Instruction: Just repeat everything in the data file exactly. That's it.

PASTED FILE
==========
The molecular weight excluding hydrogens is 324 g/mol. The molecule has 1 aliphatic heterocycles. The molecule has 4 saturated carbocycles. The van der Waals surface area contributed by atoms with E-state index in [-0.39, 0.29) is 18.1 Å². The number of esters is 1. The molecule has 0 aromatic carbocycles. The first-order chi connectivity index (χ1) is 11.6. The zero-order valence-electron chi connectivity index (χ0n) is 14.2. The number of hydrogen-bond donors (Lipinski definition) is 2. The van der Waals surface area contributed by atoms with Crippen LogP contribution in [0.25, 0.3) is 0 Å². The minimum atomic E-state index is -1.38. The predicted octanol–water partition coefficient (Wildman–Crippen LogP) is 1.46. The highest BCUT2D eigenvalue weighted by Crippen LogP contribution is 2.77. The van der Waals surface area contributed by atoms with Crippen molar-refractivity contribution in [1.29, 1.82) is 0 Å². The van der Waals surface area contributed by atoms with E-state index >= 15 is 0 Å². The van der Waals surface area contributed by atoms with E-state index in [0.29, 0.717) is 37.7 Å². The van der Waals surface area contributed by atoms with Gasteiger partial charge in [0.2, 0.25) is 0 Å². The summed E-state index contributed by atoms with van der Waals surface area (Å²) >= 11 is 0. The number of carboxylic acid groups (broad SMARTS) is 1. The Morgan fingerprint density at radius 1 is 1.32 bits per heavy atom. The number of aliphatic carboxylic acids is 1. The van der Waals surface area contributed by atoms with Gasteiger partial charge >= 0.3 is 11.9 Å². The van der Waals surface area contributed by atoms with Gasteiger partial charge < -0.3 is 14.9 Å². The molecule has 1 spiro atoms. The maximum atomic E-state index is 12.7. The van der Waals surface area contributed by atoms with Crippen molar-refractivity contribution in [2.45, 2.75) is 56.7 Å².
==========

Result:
The molecular weight excluding hydrogens is 324 g/mol. The molecule has 1 aliphatic heterocycles. The molecule has 4 saturated carbocycles. The van der Waals surface area contributed by atoms with E-state index in [-0.39, 0.29) is 18.1 Å². The number of esters is 1. The molecule has 0 aromatic carbocycles. The first-order chi connectivity index (χ1) is 11.6. The zero-order valence-electron chi connectivity index (χ0n) is 14.2. The number of hydrogen-bond donors (Lipinski definition) is 2. The van der Waals surface area contributed by atoms with Crippen LogP contribution in [0.25, 0.3) is 0 Å². The minimum atomic E-state index is -1.38. The predicted octanol–water partition coefficient (Wildman–Crippen LogP) is 1.46. The highest BCUT2D eigenvalue weighted by Crippen LogP contribution is 2.77. The van der Waals surface area contributed by atoms with Crippen molar-refractivity contribution in [1.29, 1.82) is 0 Å². The van der Waals surface area contributed by atoms with E-state index >= 15 is 0 Å². The van der Waals surface area contributed by atoms with E-state index in [0.29, 0.717) is 37.7 Å². The van der Waals surface area contributed by atoms with Gasteiger partial charge in [0.2, 0.25) is 0 Å². The summed E-state index contributed by atoms with van der Waals surface area (Å²) >= 11 is 0. The number of carboxylic acid groups (broad SMARTS) is 1. The Morgan fingerprint density at radius 1 is 1.32 bits per heavy atom. The number of aliphatic carboxylic acids is 1. The van der Waals surface area contributed by atoms with Gasteiger partial charge >= 0.3 is 11.9 Å². The van der Waals surface area contributed by atoms with Gasteiger partial charge < -0.3 is 14.9 Å². The molecule has 1 spiro atoms. The maximum atomic E-state index is 12.7. The van der Waals surface area contributed by atoms with Crippen molar-refractivity contribution in [2.45, 2.75) is 56.7 Å².